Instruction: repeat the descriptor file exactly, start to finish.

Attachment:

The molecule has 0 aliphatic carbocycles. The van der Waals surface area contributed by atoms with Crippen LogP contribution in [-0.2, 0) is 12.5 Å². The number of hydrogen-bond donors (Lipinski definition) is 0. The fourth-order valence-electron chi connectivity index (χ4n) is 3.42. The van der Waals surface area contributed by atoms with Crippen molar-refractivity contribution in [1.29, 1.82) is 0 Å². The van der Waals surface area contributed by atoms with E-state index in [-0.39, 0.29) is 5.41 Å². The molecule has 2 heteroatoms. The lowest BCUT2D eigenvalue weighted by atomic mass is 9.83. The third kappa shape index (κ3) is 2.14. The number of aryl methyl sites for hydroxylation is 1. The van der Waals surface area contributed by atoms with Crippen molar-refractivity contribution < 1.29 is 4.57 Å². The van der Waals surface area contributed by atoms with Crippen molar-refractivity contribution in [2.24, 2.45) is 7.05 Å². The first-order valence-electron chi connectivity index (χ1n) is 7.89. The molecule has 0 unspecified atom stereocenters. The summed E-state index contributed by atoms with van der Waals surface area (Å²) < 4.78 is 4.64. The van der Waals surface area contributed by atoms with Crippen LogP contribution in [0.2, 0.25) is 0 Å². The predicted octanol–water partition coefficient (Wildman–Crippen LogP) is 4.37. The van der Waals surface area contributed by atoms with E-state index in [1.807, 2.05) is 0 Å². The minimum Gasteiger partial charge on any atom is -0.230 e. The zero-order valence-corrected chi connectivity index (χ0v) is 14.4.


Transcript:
The molecule has 0 aliphatic carbocycles. The van der Waals surface area contributed by atoms with Crippen LogP contribution in [-0.2, 0) is 12.5 Å². The number of hydrogen-bond donors (Lipinski definition) is 0. The fourth-order valence-electron chi connectivity index (χ4n) is 3.42. The van der Waals surface area contributed by atoms with Crippen molar-refractivity contribution in [1.29, 1.82) is 0 Å². The van der Waals surface area contributed by atoms with E-state index in [-0.39, 0.29) is 5.41 Å². The molecule has 2 heteroatoms. The lowest BCUT2D eigenvalue weighted by atomic mass is 9.83. The third kappa shape index (κ3) is 2.14. The number of aryl methyl sites for hydroxylation is 1. The van der Waals surface area contributed by atoms with Crippen molar-refractivity contribution < 1.29 is 4.57 Å². The van der Waals surface area contributed by atoms with Crippen molar-refractivity contribution in [2.24, 2.45) is 7.05 Å². The first-order valence-electron chi connectivity index (χ1n) is 7.89. The molecule has 0 unspecified atom stereocenters. The summed E-state index contributed by atoms with van der Waals surface area (Å²) < 4.78 is 4.64. The van der Waals surface area contributed by atoms with Crippen LogP contribution in [0.2, 0.25) is 0 Å². The predicted octanol–water partition coefficient (Wildman–Crippen LogP) is 4.37. The van der Waals surface area contributed by atoms with E-state index in [1.807, 2.05) is 0 Å². The minimum Gasteiger partial charge on any atom is -0.230 e. The zero-order valence-corrected chi connectivity index (χ0v) is 14.4.